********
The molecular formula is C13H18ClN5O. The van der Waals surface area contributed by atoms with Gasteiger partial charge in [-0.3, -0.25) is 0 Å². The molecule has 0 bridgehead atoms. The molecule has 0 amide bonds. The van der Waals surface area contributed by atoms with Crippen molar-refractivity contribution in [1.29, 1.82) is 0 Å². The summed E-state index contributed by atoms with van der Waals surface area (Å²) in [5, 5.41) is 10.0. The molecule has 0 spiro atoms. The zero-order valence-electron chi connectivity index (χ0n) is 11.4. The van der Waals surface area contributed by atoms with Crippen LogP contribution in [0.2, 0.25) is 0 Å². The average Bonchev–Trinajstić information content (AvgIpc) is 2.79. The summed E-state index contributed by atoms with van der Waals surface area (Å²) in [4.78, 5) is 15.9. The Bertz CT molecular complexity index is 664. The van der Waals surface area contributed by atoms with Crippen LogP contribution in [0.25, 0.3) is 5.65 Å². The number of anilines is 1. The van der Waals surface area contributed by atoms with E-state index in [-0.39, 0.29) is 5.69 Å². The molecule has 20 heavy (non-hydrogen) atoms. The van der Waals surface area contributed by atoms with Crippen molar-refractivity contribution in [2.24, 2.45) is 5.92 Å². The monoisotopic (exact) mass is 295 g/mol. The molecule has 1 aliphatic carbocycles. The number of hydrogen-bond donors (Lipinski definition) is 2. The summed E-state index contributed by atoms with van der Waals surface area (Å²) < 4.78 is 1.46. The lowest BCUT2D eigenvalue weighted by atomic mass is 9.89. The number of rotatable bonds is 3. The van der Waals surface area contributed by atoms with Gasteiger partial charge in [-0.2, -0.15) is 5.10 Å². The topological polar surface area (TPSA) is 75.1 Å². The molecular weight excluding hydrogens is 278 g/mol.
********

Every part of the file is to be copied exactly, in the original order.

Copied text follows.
The molecular formula is C13H18ClN5O. The van der Waals surface area contributed by atoms with Gasteiger partial charge in [-0.3, -0.25) is 0 Å². The molecule has 0 bridgehead atoms. The molecule has 0 amide bonds. The van der Waals surface area contributed by atoms with Crippen molar-refractivity contribution in [1.29, 1.82) is 0 Å². The summed E-state index contributed by atoms with van der Waals surface area (Å²) in [5, 5.41) is 10.0. The molecule has 0 spiro atoms. The zero-order valence-electron chi connectivity index (χ0n) is 11.4. The van der Waals surface area contributed by atoms with Crippen LogP contribution in [0.2, 0.25) is 0 Å². The average Bonchev–Trinajstić information content (AvgIpc) is 2.79. The summed E-state index contributed by atoms with van der Waals surface area (Å²) in [4.78, 5) is 15.9. The Bertz CT molecular complexity index is 664. The van der Waals surface area contributed by atoms with Crippen LogP contribution in [0.25, 0.3) is 5.65 Å². The number of anilines is 1. The van der Waals surface area contributed by atoms with E-state index in [-0.39, 0.29) is 5.69 Å². The molecule has 20 heavy (non-hydrogen) atoms. The van der Waals surface area contributed by atoms with Crippen molar-refractivity contribution in [2.24, 2.45) is 5.92 Å². The monoisotopic (exact) mass is 295 g/mol. The molecule has 1 aliphatic carbocycles. The number of hydrogen-bond donors (Lipinski definition) is 2. The summed E-state index contributed by atoms with van der Waals surface area (Å²) < 4.78 is 1.46. The lowest BCUT2D eigenvalue weighted by atomic mass is 9.89. The number of rotatable bonds is 3. The van der Waals surface area contributed by atoms with Gasteiger partial charge in [-0.2, -0.15) is 5.10 Å². The topological polar surface area (TPSA) is 75.1 Å². The molecular weight excluding hydrogens is 278 g/mol.